Stars may lead long, luminous lives, but for some, it’s in death that they really shine. These stars finish up as black holes but, a moment before the end, they explode, slinging material in all directions and shining with a light that can be seen throughout the universe. This end only comes to the heavies of the neighborhood, those that weigh 30 times as much as our sun or more. When it happens, their dazzling light can be seen at much greater distances than before. Thus, early observers of the heavens saw bright points of light appear in the sky where none had existed the night before, and they dubbed them “supernovae” or “new stars.”
Until now, scientists had only been able to spot supernovae several days after stars in the throes of an explosion had begun to brighten. But the scientists who investigate this phenomenon needed to be able to observe what happens to these stars in real time. That’s precisely what NASA scientists have managed to do, for the first time, and their achievement has confirmed theoretical research carried out by astrophysicist Prof. Eli Waxman of the Weizmann Institute.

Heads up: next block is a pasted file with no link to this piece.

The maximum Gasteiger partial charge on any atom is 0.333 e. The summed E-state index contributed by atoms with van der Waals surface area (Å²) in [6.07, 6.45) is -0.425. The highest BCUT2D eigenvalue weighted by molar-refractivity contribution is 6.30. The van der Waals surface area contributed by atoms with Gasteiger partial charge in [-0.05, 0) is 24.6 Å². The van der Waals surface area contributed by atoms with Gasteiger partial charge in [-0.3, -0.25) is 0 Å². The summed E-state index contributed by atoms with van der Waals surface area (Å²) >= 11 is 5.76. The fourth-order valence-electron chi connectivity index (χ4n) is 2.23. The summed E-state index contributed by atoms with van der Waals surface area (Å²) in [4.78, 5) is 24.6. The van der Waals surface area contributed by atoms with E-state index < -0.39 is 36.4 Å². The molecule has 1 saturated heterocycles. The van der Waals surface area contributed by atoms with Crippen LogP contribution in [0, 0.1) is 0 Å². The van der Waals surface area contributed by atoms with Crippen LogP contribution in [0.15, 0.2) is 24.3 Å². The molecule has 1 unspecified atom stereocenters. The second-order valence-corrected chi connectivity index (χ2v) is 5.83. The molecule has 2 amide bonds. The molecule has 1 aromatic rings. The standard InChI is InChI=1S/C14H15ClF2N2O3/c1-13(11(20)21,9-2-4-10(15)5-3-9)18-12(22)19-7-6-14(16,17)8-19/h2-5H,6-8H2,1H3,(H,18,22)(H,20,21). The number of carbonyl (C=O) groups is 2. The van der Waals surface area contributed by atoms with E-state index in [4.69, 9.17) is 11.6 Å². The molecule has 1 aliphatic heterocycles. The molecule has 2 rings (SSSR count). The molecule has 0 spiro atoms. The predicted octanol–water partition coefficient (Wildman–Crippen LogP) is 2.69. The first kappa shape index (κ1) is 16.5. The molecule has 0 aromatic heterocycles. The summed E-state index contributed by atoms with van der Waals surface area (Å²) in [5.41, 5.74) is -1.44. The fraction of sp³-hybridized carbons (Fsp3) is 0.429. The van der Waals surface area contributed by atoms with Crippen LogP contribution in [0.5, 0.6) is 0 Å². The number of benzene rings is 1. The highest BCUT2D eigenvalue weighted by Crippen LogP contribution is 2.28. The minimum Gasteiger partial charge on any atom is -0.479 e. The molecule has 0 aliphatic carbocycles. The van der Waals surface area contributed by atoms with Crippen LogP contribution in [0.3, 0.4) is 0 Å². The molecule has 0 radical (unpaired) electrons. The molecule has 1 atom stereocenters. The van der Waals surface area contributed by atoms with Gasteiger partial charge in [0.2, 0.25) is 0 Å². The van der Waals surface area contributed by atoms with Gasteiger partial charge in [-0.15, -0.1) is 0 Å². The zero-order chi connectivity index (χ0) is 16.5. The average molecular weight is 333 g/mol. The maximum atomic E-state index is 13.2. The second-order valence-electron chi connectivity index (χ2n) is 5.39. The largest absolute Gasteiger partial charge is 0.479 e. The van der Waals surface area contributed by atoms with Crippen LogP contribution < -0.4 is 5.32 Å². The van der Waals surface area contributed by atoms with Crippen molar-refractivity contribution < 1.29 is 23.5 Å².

Aided by NASA’s advanced research satellite, “Swift,” the scientists succeeded in detecting the supernova just 160 seconds after the event began. Seeing the supernova so early in the game allowed the scientists to observe, in addition to the material flying out in all directions, jets of gamma rays and X rays shooting out from the vicinity of the explosion. This confirmed Waxman and others’ theory that supernovae are the source of gamma ray bursts that have been measured in the past. They also found that the star was composed mainly of oxygen and carbon, signs that the star was, indeed, very heavy. For the first time, scientists were able to identify shock waves emanating from the center of the star and moving toward the surface. These shock waves give rise to the gamma and x-ray radiation. The “Swift” observations have bolstered the theoretical model of such supernova explosions proposed by Waxman several years ago.
Prof. Eli Waxman’s research is supported by the Rosa and Emilio Segre Fund.